Water is transcendent. In eastern philosophy, oceanic imagery is continuously used to teach about the cyclical nature of life, and its all-encompassing emotions. We are all waves, different from the larger body of the ocean but not separate from it. We flow through life on our intended course, our wave crests and crashes, then recedes back into the sea, and the cycle starts again. It is always constant, though we are not, and through this we must come to embrace and find peace in the dependency and cycle of the wave. Upon diving into the concept of water, and through reflecting on its significance to me I have come to discover these three truths.
Water is often the site for internal conflict. Often personified as an emotional being, I find I seek out water when I myself am drowning in a wave of emotions. It acts like a support to see my own feelings reflected in the swirling chaos before me. This kinship of energy is strengthening.
Water is associated with hope. The distant horizon line serves as a reminder to the world of possibilities before me. A sea of currents readily available to sweep me in any which direction. It is all consuming and overwhelming, but each passing wave strengthens my ability to trust the process. For now, all I can acknowledge is the existence of that hope, and its ability to manifest itself as however I choose in the future.
Lastly, water is congruent with change. From a scientific perspective water exists in our world in multiple forms and is in a constant cycle of change. Humans, consisting of mostly water, share a commonality with water as they are ever-changing. This is why water creates deeply resonating imagery in media that speaks to change, and therefore is an appropriate choice in subject matter given the whirlwind of events over the course of the past year. There is no need for me to discuss the global events, for those who were there already understand. From a personal standpoint however, at this point in my life I am experiencing a great period of change, full of endless possibilities and endless conflicts. At this point in time, I am the ocean, finding my wave.

CODA VISA 4F06 Artist Statement - Jess McClelland

Jess McClelland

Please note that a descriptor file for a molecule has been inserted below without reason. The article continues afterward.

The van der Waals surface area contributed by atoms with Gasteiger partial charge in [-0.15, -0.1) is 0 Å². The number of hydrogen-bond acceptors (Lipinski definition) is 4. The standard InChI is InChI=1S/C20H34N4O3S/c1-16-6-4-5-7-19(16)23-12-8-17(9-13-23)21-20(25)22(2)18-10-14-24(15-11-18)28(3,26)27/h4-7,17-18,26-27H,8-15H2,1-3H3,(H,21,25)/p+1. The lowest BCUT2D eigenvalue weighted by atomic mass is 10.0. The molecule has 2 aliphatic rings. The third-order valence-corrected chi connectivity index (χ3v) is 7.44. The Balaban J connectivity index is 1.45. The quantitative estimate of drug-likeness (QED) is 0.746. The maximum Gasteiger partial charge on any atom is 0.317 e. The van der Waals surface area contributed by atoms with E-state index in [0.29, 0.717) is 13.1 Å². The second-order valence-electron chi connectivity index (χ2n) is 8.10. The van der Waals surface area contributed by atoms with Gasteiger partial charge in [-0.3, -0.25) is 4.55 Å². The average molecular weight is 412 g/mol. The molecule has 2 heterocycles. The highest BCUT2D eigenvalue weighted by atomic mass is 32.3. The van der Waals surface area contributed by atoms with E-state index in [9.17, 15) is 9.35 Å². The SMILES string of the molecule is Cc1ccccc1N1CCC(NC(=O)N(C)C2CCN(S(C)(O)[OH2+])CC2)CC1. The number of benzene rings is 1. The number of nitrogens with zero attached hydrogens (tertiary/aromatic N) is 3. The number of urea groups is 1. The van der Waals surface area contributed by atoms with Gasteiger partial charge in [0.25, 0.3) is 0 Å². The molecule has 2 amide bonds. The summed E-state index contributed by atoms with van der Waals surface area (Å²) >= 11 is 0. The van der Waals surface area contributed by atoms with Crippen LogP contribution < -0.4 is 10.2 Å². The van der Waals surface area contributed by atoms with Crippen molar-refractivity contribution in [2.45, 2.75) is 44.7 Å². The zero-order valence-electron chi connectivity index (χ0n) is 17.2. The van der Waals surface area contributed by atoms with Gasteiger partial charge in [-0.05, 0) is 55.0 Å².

Comics and cartoons have always played a pivotal role in my life. Even from a young age, I perceived comics as a worthy and important means of communicating my thoughts with others. It is a medium that has great potential for clear communication between the artist and the reader. In comics, I see a careful balancing act between text and image that offers artists great freedom in clear dialogue. It presents its own language and vocabulary that is easy to grasp through its own iconography. In careful consideration of the relationship between comic books and the realm of fine art, I seek to bridge the gap between these seemingly distant worlds through my own artistic practices. I experiment and analyze specific elements and trademarks of the comic book medium, including the ‘vocabulary’ of comics and the ways in which comics are framed. In my exploration of comic book vocabulary and styles, my body of work has helped me connect comics to the gallery space in thought provoking ways. The relationship of text and image offers unique control to interact with the art at the viewers’ own pace. In Dreams (2020), is a six-page comic narrative that provides a humorous glimpse into a multi layered dream scenario, exploring strange encounters and unique characters. In comic books and cartoons, dreams are a distortion of all that we know. The piece is narrated through my own inner dialogue, providing commentary on the unusual circumstances of my dream. My work provides a glimpse into an abstraction of reality and how I perceive elements of daily life through the lens of comics and cartoons. A great cartoon can simplify but enhance elements of daily life. In Dreams has elements of a strange nightmare that explores how cartoons can frighten viewers in their distortion, an example in how I believe comics offer experimentation in making complex work. The intent of my practise and work shows cartooning as both a fine art and form of intimate communication with a viewer.

Work from Lillian Pasqua, 2021. Image credit: Jimmy Limit, 2021.

Lillian Pasqua

The background of my art practise is found in interdisciplinary explorations in illustration, fashion design, and pattern drafting. This body of work features various elements of the natural world superimposed onto hand-draped and sewn garments. Having a history with uniformed schools and workplaces, I came to appreciate the pristine white of a dress shirt as a blank canvas rather than a restriction of creativity. By layering designs onto clothing that is typically worn without embellishments and in a uniform-like fashion, I hope to create a sense of juxtaposition.